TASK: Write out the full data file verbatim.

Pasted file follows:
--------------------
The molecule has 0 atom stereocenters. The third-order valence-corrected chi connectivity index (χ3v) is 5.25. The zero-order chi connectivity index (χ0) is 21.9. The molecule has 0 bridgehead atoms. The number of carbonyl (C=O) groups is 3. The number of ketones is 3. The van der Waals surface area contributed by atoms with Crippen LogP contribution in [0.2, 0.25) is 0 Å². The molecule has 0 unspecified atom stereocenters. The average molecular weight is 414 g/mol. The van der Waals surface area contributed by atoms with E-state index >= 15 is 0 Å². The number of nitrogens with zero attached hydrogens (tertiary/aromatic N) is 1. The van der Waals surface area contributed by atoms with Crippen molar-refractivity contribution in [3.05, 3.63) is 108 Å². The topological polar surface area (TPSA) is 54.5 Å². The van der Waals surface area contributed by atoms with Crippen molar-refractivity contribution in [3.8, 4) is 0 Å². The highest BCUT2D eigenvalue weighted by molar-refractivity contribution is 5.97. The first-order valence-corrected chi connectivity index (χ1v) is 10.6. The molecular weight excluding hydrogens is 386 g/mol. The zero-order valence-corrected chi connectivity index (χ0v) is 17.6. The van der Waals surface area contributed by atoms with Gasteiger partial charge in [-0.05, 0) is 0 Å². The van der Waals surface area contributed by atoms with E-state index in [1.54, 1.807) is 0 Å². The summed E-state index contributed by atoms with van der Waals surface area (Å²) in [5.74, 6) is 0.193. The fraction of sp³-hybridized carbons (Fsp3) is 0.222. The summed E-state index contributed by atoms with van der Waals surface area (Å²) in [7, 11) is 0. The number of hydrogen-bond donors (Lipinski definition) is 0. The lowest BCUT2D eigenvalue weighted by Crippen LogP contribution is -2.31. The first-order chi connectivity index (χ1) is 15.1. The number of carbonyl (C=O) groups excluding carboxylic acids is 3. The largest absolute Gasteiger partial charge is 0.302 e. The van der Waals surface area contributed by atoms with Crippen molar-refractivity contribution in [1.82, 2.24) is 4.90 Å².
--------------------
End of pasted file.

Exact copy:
The molecule has 0 atom stereocenters. The third-order valence-corrected chi connectivity index (χ3v) is 5.25. The zero-order chi connectivity index (χ0) is 21.9. The molecule has 0 bridgehead atoms. The number of carbonyl (C=O) groups is 3. The number of ketones is 3. The van der Waals surface area contributed by atoms with Crippen LogP contribution in [0.2, 0.25) is 0 Å². The molecule has 0 unspecified atom stereocenters. The average molecular weight is 414 g/mol. The van der Waals surface area contributed by atoms with E-state index >= 15 is 0 Å². The number of nitrogens with zero attached hydrogens (tertiary/aromatic N) is 1. The van der Waals surface area contributed by atoms with Crippen molar-refractivity contribution in [3.05, 3.63) is 108 Å². The topological polar surface area (TPSA) is 54.5 Å². The van der Waals surface area contributed by atoms with Crippen molar-refractivity contribution in [3.8, 4) is 0 Å². The highest BCUT2D eigenvalue weighted by molar-refractivity contribution is 5.97. The first-order valence-corrected chi connectivity index (χ1v) is 10.6. The molecular weight excluding hydrogens is 386 g/mol. The zero-order valence-corrected chi connectivity index (χ0v) is 17.6. The van der Waals surface area contributed by atoms with Gasteiger partial charge in [-0.05, 0) is 0 Å². The van der Waals surface area contributed by atoms with E-state index in [1.54, 1.807) is 0 Å². The summed E-state index contributed by atoms with van der Waals surface area (Å²) in [5.74, 6) is 0.193. The fraction of sp³-hybridized carbons (Fsp3) is 0.222. The summed E-state index contributed by atoms with van der Waals surface area (Å²) in [7, 11) is 0. The number of hydrogen-bond donors (Lipinski definition) is 0. The lowest BCUT2D eigenvalue weighted by Crippen LogP contribution is -2.31. The first-order chi connectivity index (χ1) is 15.1. The number of carbonyl (C=O) groups excluding carboxylic acids is 3. The largest absolute Gasteiger partial charge is 0.302 e. The van der Waals surface area contributed by atoms with Crippen molar-refractivity contribution in [1.82, 2.24) is 4.90 Å².